First impressions of Nintendo's 3DS XL
Our early thoughts on the beefed-up version of Nintendo's handheld
It might not be out until July 28th across Europe, but Nintendo was kind enough to ship out early units of its upcoming 3DS XL handheld to eager / spoilt rotten games journalists this week.
Considerate creatures that we are, we thought we'd open up the box of the 3DS's big brother, remove all the cellophane, and deliver our first impressions on Nintendo's latest piece of kit.
Aren't we kind.Look and feel
The first thing that strikes you about the 3DS XL is how much nicer it actually feels. The effect is appreciable the moment you first get your hands on it, and it's down to two things: its soft silver sheen and the more rounded corners around its underside.
As a result, it rests more comfortably in the palm of your hands, and the curvier design extends all the way around the system, with smoothed-off shoulder buttons also a noteworthy improvement.
In terms of heft, the 3DS XL weighs just under 100 grams more than the original (339 vs 241 grams), but doesn't feel noticeably heftier once the lid's open and you're actually playing on it.
Remarkably, despite the increased dimensions and weight of the 3DS XL, the height of both systems is nigh-on identical, though the XL's rounded edges give it the illusion of being thinner when stood vertically side-by-side.
Once you open up the lid, the cosmetic differences of the XL become more apparent. Firstly, its innards are black - rather than silver. Secondly, the surface is coated with a rougher fingerprint-resistant film, similar to the one used on the DSi models.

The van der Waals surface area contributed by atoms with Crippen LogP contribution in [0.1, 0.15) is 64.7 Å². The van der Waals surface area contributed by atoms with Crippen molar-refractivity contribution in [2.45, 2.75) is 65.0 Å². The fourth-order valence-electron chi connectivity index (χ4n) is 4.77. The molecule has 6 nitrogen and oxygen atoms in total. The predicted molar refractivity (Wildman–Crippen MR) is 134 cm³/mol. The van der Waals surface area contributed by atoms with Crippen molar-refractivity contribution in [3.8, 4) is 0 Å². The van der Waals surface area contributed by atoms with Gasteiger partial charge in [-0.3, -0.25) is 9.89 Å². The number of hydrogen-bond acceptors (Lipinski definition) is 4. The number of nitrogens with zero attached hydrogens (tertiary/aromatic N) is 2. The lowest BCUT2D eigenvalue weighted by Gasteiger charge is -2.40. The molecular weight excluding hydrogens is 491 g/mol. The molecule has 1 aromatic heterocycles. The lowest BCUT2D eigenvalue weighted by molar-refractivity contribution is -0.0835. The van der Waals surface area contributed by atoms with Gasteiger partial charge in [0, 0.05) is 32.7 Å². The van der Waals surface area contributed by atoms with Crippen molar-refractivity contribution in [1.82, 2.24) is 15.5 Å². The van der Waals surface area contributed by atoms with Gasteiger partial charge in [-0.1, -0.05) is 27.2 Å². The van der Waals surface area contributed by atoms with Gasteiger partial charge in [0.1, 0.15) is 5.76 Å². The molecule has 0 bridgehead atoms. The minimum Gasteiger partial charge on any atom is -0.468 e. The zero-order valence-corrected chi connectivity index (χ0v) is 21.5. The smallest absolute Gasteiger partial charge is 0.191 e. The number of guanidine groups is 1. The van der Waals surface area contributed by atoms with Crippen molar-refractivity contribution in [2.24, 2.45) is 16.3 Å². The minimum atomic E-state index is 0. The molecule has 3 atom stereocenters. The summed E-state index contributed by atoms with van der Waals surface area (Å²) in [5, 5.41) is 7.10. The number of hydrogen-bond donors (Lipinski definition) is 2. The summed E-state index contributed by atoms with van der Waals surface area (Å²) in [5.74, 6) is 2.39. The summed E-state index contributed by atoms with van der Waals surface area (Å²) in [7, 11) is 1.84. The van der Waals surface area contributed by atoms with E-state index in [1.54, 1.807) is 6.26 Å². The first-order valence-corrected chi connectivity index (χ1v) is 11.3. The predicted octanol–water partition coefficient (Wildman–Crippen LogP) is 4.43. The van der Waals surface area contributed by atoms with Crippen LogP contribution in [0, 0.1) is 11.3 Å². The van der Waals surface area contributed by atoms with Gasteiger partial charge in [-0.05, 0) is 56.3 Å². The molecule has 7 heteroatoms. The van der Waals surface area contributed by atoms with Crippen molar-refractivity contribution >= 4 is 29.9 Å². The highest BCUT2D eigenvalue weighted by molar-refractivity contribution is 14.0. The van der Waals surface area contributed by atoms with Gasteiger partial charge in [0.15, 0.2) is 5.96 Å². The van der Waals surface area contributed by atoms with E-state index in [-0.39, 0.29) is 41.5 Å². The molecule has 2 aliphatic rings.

The basic controls all feel largely identical to the original, although Nintendo has opted for an inferior, non-retracting plastic stylus - again, similar to the DS and DSi's, which doubtlessly means you'll eventually lose it when it no longer clips snugly into place. Irritatingly, there's no spare provided, either.
Elsewhere, the front three Select / Home / Start functions have been given distinct buttons, while the location of the XL's mic is now etched into the plastic - just to the left of the circular power button.
In terms of other minor design changes, the headphone socket can now be found on the front left - rather than the centre - while the SD flap has been switched from the left side to the right, just next to the relocated stylus housing. The 3D slider, volume, and wireless switches remain exactly where they were, but are now slightly more prominent than they were.
The real star of the show, though, is the XL's expanded screens. The top one benefits from a 90 per cent hike in surface area, which is, unfortunately, not a uniformly positive upgrade.
On the plus side, having a bigger screen has the obvious effect of delivering a bigger impact. Given that you're holding the 3DS XL at the exact same range as previously, having a bigger image in front of your excitable mush automatically feels like a good thing.